If you've followed my three part series Awesome Australian Road Trips, then you've seen all kinds of natural environments by now - from the beaches at the Gold Coast and the blue waters of the Great Barrier Reef to the Daintree rain forest and the red center. But what's still missing are more wildlife shots! When backpacking Australia there are countless opportunities to see kangaroos, wallabies and koalas in the wild and also in sanctuaries. Of course you may also encounter the occasional snake or a spider on your trip but they are so rare that usually the guide has to point them out to you.
So without further ado, here are some of my favorite animal shots from Australia, partly from the Lone Pine Sanctuary in Brisbane in 2010 and from Phillip Island in Victoria in 2016. And I promise there are no creepy crawly pictures - only cuddly fur balls. Ok, maybe one slightly angry bird... ;)
A cassowary - they're very rare in the wild and a bit dangerous. They could kill a man by slicing right through him with their giant claws and have therefore been named the most dangerous bird on earth. They only attack when they feel threatened and to protect their young. They're also ridiculously fast and can totally outrun you. So leave them alone should you be lucky enough to encounter one of these now endangered birds in the wild! Lone Pine Koala Sanctuary - Brisbane
While you can hold a koala at the Lone Pine sanctuary in Brisbane, there is actually a law in Victoria that only allows qualified carers and trained animal handlers to hold and carry the cuddly fur balls. Hence me just snuggling up to this chap and petting him instead of holding him – in all fairness, he did weigh about 12kg according to the carer.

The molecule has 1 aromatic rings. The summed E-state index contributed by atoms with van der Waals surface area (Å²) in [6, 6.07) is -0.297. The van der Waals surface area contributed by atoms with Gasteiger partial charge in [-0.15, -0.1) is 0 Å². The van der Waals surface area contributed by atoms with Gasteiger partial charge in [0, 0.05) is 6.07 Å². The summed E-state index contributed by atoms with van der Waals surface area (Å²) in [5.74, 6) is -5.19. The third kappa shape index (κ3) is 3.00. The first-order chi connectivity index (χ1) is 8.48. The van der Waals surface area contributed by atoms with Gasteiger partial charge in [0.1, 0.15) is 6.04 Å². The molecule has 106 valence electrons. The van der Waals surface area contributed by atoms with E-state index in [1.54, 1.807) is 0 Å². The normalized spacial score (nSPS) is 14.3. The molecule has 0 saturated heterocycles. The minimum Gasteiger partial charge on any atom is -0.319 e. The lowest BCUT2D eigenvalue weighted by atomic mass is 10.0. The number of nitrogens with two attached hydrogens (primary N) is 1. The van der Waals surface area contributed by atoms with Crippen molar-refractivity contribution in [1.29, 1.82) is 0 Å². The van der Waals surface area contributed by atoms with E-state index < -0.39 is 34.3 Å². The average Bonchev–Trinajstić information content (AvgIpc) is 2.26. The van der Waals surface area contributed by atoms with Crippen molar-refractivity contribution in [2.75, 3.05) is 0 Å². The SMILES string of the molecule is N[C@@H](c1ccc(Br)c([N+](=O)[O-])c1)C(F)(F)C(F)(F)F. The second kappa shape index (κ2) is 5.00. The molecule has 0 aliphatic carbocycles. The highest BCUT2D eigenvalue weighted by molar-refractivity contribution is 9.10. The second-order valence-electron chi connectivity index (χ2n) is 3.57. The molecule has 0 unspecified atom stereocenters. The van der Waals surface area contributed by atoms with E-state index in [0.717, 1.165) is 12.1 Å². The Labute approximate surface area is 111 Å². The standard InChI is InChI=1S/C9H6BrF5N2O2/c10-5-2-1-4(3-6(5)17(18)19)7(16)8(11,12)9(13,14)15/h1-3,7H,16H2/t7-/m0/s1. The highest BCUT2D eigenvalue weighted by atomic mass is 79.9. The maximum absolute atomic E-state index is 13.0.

Phillip Island is also the home of the world famous penguin parade. Every evening just after sunset thousands of fluffy little penguins make their way from the ocean where they were eating all day back home to their burrows to feed their young. They are so little that even the fully grown ones are only about 40cm/15in tall.
In order to let visitors be part of this phenomenon, they built a tribune and elevated wooden walkways so that people can see the penguins up close but without interfering with them.
Now you’re probably waiting for some cute pictures of penguins waddling around on a beach but unfortunately I have to disappoint you... you’re not allowed to take pictures during the parade. Reason being that it’s already dark and you’d need your flash to get any decent shots of the little guys. Using the flash would startle them, they’d lose their orientation and won’t find their way back home. And that means baby penguin won’t get its dinner that night. We don’t want to be responsible for that, right?
Although there are always some tourists who think they know better and take pictures anyway, there are wildlife rangers around to tell people off. And rightly so! To have the privilege to see something as incredible as thousands of penguins walking past you so super close is really special and in that moment you’re in the animals’ environment and should behave accordingly. And anyway it’s so much cooler watching it with your own eyes instead of looking though a camera the whole time.
I do, however, have a couple of pictures for you that I took earlier in the day, zooming in from a distance (and without flash of course!). This was at a protected nesting area which we visited on our tour.
And with this our month of Australia-themed posts comes to an end.
I hope you liked the diary & enjoyed the pictures! Australia is such an incredible country which offers so much to visitors and not to mention it’s that huge it takes you quite a while to see everything... so yes, there will be more posts later on as we haven’t even talked about places like Sydney, Melbourne or Tasmania yet! And Australia’s capital may make an appearance as well... ;)